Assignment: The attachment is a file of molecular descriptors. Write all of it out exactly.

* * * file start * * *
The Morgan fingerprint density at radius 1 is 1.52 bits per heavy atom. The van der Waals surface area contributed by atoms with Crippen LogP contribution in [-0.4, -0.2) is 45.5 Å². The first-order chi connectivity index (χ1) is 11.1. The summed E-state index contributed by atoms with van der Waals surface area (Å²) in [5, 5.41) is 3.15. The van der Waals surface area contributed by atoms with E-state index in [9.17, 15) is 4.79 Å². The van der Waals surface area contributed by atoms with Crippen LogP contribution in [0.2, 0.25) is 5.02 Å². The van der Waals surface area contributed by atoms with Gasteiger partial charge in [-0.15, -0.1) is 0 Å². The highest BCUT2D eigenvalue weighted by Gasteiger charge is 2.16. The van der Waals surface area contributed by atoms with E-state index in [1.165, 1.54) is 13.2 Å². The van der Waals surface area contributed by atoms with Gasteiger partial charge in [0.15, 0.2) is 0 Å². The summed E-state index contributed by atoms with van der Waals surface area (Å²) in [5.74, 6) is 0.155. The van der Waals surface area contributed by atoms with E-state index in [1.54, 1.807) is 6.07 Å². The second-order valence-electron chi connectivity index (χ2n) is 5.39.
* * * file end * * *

The Morgan fingerprint density at radius 1 is 1.52 bits per heavy atom. The van der Waals surface area contributed by atoms with Crippen LogP contribution in [-0.4, -0.2) is 45.5 Å². The first-order chi connectivity index (χ1) is 11.1. The summed E-state index contributed by atoms with van der Waals surface area (Å²) in [5, 5.41) is 3.15. The van der Waals surface area contributed by atoms with E-state index in [9.17, 15) is 4.79 Å². The van der Waals surface area contributed by atoms with Crippen LogP contribution in [0.2, 0.25) is 5.02 Å². The van der Waals surface area contributed by atoms with Gasteiger partial charge in [-0.15, -0.1) is 0 Å². The highest BCUT2D eigenvalue weighted by Gasteiger charge is 2.16. The van der Waals surface area contributed by atoms with E-state index in [1.165, 1.54) is 13.2 Å². The van der Waals surface area contributed by atoms with Gasteiger partial charge in [0.15, 0.2) is 0 Å². The summed E-state index contributed by atoms with van der Waals surface area (Å²) in [5.74, 6) is 0.155. The van der Waals surface area contributed by atoms with E-state index in [1.54, 1.807) is 6.07 Å². The second-order valence-electron chi connectivity index (χ2n) is 5.39.